Question 1: Compare and evaluate the international market entry strategies of Mars and NestlÃÂÃÂ©.
Mars and NestlÃÂÃÂ© both use foreign direct investment (FDI) to enter markets, however, their approach to how the FDI is used differs between the two. Even though this is the most expensive form of market entry, in terms of finance, resources and management time, it allows for the most control (Appendix 1) but also carries the most risk (Appendix 3). This means that both firms take a long-term view and create a company presence in the host market. Withdrawal from the market can be extremely costly, not only financially but also in terms of the firm's reputation in the international and domestic markets, as there are many global players.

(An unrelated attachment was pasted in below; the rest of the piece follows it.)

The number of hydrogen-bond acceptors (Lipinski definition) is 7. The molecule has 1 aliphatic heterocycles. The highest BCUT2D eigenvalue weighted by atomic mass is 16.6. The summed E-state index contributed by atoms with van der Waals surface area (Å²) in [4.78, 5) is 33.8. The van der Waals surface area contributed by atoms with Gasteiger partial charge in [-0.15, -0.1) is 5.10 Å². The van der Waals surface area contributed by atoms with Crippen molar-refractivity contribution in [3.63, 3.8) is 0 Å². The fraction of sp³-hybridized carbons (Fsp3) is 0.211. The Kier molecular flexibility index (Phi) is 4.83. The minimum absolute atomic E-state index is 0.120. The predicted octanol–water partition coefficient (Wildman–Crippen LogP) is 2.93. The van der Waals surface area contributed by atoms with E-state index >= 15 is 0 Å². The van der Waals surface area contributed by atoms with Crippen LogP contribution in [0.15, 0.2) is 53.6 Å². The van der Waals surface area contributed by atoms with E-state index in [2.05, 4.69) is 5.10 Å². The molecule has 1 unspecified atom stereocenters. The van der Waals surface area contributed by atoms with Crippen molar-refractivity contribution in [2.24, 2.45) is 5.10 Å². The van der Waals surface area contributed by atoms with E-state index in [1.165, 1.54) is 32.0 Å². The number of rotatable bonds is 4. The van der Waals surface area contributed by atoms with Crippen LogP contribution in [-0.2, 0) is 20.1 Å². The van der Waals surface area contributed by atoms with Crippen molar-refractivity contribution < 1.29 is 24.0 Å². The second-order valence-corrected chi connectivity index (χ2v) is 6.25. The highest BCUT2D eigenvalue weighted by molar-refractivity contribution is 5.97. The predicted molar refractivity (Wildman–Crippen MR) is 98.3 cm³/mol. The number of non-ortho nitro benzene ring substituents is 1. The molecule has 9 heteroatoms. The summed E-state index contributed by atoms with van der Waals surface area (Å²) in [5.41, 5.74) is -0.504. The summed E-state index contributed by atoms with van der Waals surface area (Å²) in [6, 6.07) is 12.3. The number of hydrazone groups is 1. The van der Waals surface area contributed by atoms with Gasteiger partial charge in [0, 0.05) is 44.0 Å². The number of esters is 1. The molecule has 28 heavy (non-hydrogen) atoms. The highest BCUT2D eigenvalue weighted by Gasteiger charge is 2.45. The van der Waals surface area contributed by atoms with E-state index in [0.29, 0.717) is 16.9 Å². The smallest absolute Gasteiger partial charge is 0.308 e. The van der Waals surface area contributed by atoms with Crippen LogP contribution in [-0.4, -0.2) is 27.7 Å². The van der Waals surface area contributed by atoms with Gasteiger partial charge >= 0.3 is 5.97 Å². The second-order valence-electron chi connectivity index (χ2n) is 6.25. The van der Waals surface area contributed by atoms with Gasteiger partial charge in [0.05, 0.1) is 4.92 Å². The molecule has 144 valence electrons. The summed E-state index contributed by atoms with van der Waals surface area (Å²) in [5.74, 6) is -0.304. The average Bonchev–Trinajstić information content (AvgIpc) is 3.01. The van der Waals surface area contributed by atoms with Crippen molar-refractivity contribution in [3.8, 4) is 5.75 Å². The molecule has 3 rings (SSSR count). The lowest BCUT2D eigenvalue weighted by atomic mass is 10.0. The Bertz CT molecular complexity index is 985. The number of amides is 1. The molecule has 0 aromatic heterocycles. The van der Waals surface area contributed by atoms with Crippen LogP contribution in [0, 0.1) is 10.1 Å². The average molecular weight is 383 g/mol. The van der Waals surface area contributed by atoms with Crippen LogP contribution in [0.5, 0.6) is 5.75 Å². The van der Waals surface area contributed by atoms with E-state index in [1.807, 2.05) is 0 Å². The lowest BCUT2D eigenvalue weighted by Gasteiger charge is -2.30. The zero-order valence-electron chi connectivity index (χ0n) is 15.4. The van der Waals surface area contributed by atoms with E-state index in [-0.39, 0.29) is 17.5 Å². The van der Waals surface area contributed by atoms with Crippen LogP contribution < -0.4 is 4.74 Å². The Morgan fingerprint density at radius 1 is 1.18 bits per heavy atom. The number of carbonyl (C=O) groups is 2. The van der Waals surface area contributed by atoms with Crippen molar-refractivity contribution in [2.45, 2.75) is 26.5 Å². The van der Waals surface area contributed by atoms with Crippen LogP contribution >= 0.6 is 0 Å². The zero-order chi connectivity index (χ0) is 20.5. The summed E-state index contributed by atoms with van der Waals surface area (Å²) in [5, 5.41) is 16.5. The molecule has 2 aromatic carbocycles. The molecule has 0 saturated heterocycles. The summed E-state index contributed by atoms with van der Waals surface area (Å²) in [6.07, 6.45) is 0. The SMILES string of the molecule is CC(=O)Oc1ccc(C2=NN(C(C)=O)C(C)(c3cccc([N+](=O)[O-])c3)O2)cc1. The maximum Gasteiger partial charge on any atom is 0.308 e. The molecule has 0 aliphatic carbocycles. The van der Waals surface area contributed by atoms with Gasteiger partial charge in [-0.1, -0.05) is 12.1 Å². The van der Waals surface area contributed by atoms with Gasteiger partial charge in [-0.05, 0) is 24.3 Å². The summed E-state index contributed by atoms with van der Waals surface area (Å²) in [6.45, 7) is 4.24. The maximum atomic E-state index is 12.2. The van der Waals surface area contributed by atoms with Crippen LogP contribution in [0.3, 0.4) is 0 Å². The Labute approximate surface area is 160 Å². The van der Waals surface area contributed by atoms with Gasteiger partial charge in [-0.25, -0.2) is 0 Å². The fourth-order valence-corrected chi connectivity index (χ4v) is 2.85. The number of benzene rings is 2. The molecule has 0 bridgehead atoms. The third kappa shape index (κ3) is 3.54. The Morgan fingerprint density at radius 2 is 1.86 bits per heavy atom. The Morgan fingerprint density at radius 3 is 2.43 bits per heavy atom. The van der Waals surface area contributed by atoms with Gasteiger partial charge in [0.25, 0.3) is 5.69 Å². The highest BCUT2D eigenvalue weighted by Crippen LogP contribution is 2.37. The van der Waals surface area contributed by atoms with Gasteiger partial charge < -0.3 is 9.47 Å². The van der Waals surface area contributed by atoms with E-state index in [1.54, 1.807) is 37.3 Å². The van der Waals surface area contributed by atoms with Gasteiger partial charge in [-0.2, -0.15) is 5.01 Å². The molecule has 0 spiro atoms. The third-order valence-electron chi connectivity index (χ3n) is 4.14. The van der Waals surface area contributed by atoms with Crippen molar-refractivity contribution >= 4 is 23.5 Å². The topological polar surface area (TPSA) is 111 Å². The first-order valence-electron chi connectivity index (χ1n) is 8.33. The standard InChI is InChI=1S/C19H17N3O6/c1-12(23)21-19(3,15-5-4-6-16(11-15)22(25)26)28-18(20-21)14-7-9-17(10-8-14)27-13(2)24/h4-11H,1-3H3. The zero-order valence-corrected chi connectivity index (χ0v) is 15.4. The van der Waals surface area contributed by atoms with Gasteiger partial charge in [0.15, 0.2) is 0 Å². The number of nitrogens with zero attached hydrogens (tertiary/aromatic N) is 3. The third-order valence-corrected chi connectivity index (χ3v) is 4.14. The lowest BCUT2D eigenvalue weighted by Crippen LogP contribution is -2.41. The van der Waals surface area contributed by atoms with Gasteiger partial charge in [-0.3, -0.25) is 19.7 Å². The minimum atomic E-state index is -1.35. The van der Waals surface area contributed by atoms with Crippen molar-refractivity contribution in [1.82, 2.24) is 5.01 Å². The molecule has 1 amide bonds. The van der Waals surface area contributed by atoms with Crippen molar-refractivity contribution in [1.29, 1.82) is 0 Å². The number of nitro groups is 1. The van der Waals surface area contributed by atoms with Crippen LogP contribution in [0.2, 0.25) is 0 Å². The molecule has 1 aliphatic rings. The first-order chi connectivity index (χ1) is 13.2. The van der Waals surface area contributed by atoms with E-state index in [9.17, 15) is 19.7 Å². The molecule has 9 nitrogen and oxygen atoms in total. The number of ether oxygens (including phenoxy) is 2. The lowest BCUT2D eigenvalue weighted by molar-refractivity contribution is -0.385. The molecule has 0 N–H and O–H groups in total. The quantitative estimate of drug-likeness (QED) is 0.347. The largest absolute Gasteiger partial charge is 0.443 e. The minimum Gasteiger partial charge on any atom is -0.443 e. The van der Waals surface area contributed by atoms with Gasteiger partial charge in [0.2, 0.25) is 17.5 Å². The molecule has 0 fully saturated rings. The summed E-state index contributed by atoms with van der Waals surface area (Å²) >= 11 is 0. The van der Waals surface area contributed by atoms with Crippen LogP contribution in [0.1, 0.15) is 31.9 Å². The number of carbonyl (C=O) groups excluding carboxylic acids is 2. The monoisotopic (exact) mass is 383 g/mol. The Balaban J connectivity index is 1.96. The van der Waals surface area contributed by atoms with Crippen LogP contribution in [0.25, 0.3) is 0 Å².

Their multinational or nationally responsive strategies allow for differentiation advantages i.e. be more in tune with the market and be able to respond to local tastes and preferences and allow subsidiaries to have latitude to respond to local political needs, used where government plays a key role.
Even though Mars has standardised brands, standardised packaging, adaptations to the packaging still has to be made in terms of language and local content regulations. Mars with its global brands has to ensure that quality standards are met; therefore close control is needed over the process in order to ensure this is met.
Local production means that price escalation is minimised, as there are lower transportation costs, no custom duties, or other tariffs or barriers that have to be overcome. Availability of goods can be guaranteed to resellers, as production can more closely match supply and demand, so that delivery can be more reliable and timely.
Mars uses an "ÃÂentrepreneurial' approach to gain access "we don't buy and sell, we build"Ã¯Â¿Â½ - establishing the wholly owned subsidiary from...